Here’s what to know about changes to capital gains taxes in Budget 2024

Click to play video: 'Budget 2024 introduces capital gains tax changes that will impact 0.13 per cent of Canadians'
Budget 2024 introduces capital gains tax changes that will impact 0.13 per cent of Canadians
WATCH: Speaking about the new 2024 federal budget Tuesday, Deputy Prime Minister Chrystia Freeland detailed changes to how capital gains are taxed. These proposed changes which could see roughly 40,000 of the wealthiest Canadians pay a bigger share of their returns annually. – Apr 16, 2024

Editor’s note: An earlier version of this story said Budget 2024 is proposing an increase in the capital gains taxation rate for any gains realized above $250,000. In fact, the inclusion rate for any capital gains realized above that amount is set to increase.

The federal government’s 2024 budget proposes changes to how capital gains are taxed, which could see the wealthiest Canadians pay up a bigger share of their returns.

The Liberals announced plans Tuesday to increase the inclusion rate on capital gains, which are the proceeds of the sale of an asset like a stock, income property or a business.

Under the proposal, the inclusion rate for annual capital gains realized above $250,000 for individuals would be taxed at a rate of two-thirds, up from the current 50 per cent. Any gains under that bar would continue to be taxed at the 50 per cent rate.

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The changes would also apply to all capital gains realized by corporations and trusts, regardless of the $250,000 bar.

The proposed change, if adopted, would come into effect on June 25, 2024.

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The tax system also provides a lifetime capital gains exemption in the instance of an individual selling their small business or a qualifying farm or fishing property. That exemption will remain and budget 2024 proposes expanding it to $1.25 million of eligible capital gains, up from just over $1 million currently.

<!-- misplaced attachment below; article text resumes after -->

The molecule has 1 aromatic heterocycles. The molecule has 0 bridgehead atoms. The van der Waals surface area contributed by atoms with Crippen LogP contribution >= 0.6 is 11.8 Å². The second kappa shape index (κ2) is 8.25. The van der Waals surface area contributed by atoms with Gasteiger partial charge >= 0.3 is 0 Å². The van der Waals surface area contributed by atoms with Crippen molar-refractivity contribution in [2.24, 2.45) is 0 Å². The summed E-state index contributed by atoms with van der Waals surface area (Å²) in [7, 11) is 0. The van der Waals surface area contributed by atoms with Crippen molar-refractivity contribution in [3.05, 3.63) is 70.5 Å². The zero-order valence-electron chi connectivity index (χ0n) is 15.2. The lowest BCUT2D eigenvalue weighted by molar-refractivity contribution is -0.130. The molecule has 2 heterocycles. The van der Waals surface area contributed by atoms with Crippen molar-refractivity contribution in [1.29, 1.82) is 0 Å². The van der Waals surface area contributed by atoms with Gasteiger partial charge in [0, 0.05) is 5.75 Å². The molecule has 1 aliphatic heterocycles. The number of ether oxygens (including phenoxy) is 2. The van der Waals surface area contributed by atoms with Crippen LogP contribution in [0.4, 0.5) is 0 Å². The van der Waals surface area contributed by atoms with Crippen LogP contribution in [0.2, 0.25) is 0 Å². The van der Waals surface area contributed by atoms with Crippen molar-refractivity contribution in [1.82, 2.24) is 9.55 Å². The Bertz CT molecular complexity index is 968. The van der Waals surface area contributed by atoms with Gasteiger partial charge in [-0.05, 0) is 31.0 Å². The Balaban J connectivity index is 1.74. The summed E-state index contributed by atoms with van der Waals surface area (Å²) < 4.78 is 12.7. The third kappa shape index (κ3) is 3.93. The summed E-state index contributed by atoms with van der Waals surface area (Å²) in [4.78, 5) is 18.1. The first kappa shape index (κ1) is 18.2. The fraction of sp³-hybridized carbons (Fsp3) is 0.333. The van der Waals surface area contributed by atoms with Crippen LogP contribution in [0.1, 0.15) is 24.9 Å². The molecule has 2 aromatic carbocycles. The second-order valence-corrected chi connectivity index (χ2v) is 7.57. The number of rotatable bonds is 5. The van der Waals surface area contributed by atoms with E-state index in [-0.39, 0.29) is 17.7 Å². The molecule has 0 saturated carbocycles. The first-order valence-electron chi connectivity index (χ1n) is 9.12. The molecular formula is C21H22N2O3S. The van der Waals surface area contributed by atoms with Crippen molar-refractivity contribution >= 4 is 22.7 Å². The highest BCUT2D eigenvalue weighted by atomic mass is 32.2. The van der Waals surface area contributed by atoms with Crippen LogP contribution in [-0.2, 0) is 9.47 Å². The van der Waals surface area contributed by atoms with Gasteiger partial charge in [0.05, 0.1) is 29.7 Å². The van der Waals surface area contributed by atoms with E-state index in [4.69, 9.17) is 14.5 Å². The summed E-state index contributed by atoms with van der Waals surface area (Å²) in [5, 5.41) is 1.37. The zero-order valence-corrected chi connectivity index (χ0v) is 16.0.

The budget also proposes a new carve out for entrepreneurs, protecting the sell-off of some shares in specific instances. This incentive would apply to up to $2 million in capital gains per individual over a lifetime, and would see proceeds taxed at an inclusion rate of 33.3 per cent.

Selling a primary residence will remain excluded from capital gains taxes under the proposal.

Who will this affect?

The 2024 budget calls the current 50 per cent inclusion rate the “capital gains tax advantage.” Wealthy Canadians “disproportionately benefit” from this advantage, the budget notes, when compared to middle-income households.

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“Differences in taxation rates between income earned from wages, capital gains, and dividends currently favour the wealthiest among us,” the budget read.

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The federal government projects that 28.5 million Canadians will not have any capital gains income next year, while three million others are expected to have proceeds below the $250,000 annual threshold.

Only 0.13 per cent of Canadians – 40,000 individuals – are expected to pay more taxes on their capital gains in any given year, according to a budget. These Canadians have an average income of $1.4 million.

The federal government estimates that only 307,000 corporations in Canada (12.6 per cent) have capital gains and will be affected by the changes.

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